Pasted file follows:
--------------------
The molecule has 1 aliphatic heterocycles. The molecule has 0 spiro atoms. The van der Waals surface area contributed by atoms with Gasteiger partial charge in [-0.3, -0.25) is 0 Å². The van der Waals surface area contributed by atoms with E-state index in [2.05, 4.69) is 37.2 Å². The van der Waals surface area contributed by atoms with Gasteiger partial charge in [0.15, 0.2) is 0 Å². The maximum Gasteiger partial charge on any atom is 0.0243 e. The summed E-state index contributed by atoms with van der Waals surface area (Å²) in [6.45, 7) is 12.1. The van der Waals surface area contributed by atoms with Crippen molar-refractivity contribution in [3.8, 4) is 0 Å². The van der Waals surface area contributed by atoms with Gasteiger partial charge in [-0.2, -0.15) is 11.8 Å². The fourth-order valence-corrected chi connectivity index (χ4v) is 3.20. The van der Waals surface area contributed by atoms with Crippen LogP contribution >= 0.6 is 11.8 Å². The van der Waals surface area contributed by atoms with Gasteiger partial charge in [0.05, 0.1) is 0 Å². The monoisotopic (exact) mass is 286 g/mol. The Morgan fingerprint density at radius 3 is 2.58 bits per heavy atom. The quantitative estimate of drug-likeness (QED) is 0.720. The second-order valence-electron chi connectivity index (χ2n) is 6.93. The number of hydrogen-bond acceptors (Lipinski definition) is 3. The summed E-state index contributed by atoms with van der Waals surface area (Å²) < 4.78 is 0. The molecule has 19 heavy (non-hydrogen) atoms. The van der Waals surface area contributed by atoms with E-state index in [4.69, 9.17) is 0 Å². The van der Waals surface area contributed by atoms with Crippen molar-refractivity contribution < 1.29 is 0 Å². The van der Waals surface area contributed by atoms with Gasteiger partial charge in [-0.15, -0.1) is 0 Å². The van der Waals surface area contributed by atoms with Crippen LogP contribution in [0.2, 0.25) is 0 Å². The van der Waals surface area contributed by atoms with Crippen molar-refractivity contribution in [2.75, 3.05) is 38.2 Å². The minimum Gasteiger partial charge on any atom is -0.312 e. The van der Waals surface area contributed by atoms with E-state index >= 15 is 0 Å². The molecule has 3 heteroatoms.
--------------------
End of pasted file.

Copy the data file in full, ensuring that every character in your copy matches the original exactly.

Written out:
The molecule has 1 aliphatic heterocycles. The molecule has 0 spiro atoms. The van der Waals surface area contributed by atoms with Gasteiger partial charge in [-0.3, -0.25) is 0 Å². The van der Waals surface area contributed by atoms with E-state index in [2.05, 4.69) is 37.2 Å². The van der Waals surface area contributed by atoms with Gasteiger partial charge in [0.15, 0.2) is 0 Å². The maximum Gasteiger partial charge on any atom is 0.0243 e. The summed E-state index contributed by atoms with van der Waals surface area (Å²) in [6.45, 7) is 12.1. The van der Waals surface area contributed by atoms with Crippen molar-refractivity contribution in [3.8, 4) is 0 Å². The van der Waals surface area contributed by atoms with Gasteiger partial charge in [-0.2, -0.15) is 11.8 Å². The fourth-order valence-corrected chi connectivity index (χ4v) is 3.20. The van der Waals surface area contributed by atoms with Crippen LogP contribution >= 0.6 is 11.8 Å². The van der Waals surface area contributed by atoms with Gasteiger partial charge in [0.05, 0.1) is 0 Å². The monoisotopic (exact) mass is 286 g/mol. The Morgan fingerprint density at radius 3 is 2.58 bits per heavy atom. The quantitative estimate of drug-likeness (QED) is 0.720. The second-order valence-electron chi connectivity index (χ2n) is 6.93. The number of hydrogen-bond acceptors (Lipinski definition) is 3. The summed E-state index contributed by atoms with van der Waals surface area (Å²) < 4.78 is 0. The molecule has 19 heavy (non-hydrogen) atoms. The van der Waals surface area contributed by atoms with E-state index in [4.69, 9.17) is 0 Å². The van der Waals surface area contributed by atoms with Crippen molar-refractivity contribution < 1.29 is 0 Å². The van der Waals surface area contributed by atoms with Gasteiger partial charge in [-0.15, -0.1) is 0 Å². The van der Waals surface area contributed by atoms with Crippen LogP contribution in [0.2, 0.25) is 0 Å². The van der Waals surface area contributed by atoms with Crippen molar-refractivity contribution in [2.75, 3.05) is 38.2 Å². The minimum Gasteiger partial charge on any atom is -0.312 e. The van der Waals surface area contributed by atoms with E-state index >= 15 is 0 Å². The molecule has 3 heteroatoms.